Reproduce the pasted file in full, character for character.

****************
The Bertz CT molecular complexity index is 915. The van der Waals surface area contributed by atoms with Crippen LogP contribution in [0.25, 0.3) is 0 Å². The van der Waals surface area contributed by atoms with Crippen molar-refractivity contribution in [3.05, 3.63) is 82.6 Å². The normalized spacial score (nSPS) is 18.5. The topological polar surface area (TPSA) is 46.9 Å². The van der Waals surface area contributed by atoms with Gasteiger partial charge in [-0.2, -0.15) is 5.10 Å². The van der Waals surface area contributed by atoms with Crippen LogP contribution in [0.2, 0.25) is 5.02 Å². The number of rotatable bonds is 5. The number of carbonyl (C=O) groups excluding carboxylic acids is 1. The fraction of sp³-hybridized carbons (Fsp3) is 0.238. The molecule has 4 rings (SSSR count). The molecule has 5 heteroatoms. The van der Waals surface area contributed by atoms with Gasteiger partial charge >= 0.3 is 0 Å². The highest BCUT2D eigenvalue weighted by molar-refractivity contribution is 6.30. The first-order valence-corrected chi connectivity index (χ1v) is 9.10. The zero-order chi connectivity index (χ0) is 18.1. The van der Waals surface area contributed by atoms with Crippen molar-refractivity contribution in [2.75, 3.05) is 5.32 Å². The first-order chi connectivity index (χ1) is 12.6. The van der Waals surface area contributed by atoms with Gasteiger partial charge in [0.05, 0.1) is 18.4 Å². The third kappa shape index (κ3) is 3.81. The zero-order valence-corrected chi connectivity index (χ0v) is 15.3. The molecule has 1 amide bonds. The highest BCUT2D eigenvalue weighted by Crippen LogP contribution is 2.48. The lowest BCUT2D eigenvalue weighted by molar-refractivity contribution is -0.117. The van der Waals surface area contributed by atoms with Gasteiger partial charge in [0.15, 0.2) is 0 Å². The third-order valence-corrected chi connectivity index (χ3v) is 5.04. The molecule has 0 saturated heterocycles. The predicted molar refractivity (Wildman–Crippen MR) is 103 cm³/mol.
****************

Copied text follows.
The Bertz CT molecular complexity index is 915. The van der Waals surface area contributed by atoms with Crippen LogP contribution in [0.25, 0.3) is 0 Å². The van der Waals surface area contributed by atoms with Crippen molar-refractivity contribution in [3.05, 3.63) is 82.6 Å². The normalized spacial score (nSPS) is 18.5. The topological polar surface area (TPSA) is 46.9 Å². The van der Waals surface area contributed by atoms with Gasteiger partial charge in [-0.2, -0.15) is 5.10 Å². The van der Waals surface area contributed by atoms with Crippen LogP contribution in [0.2, 0.25) is 5.02 Å². The number of rotatable bonds is 5. The number of carbonyl (C=O) groups excluding carboxylic acids is 1. The fraction of sp³-hybridized carbons (Fsp3) is 0.238. The molecule has 4 rings (SSSR count). The molecule has 5 heteroatoms. The van der Waals surface area contributed by atoms with Gasteiger partial charge >= 0.3 is 0 Å². The highest BCUT2D eigenvalue weighted by molar-refractivity contribution is 6.30. The first-order valence-corrected chi connectivity index (χ1v) is 9.10. The zero-order chi connectivity index (χ0) is 18.1. The van der Waals surface area contributed by atoms with Crippen molar-refractivity contribution in [2.75, 3.05) is 5.32 Å². The first-order chi connectivity index (χ1) is 12.6. The van der Waals surface area contributed by atoms with Gasteiger partial charge in [0.05, 0.1) is 18.4 Å². The third kappa shape index (κ3) is 3.81. The zero-order valence-corrected chi connectivity index (χ0v) is 15.3. The molecule has 1 amide bonds. The highest BCUT2D eigenvalue weighted by Crippen LogP contribution is 2.48. The lowest BCUT2D eigenvalue weighted by molar-refractivity contribution is -0.117. The van der Waals surface area contributed by atoms with Gasteiger partial charge in [0.15, 0.2) is 0 Å². The third-order valence-corrected chi connectivity index (χ3v) is 5.04. The molecule has 0 saturated heterocycles. The predicted molar refractivity (Wildman–Crippen MR) is 103 cm³/mol.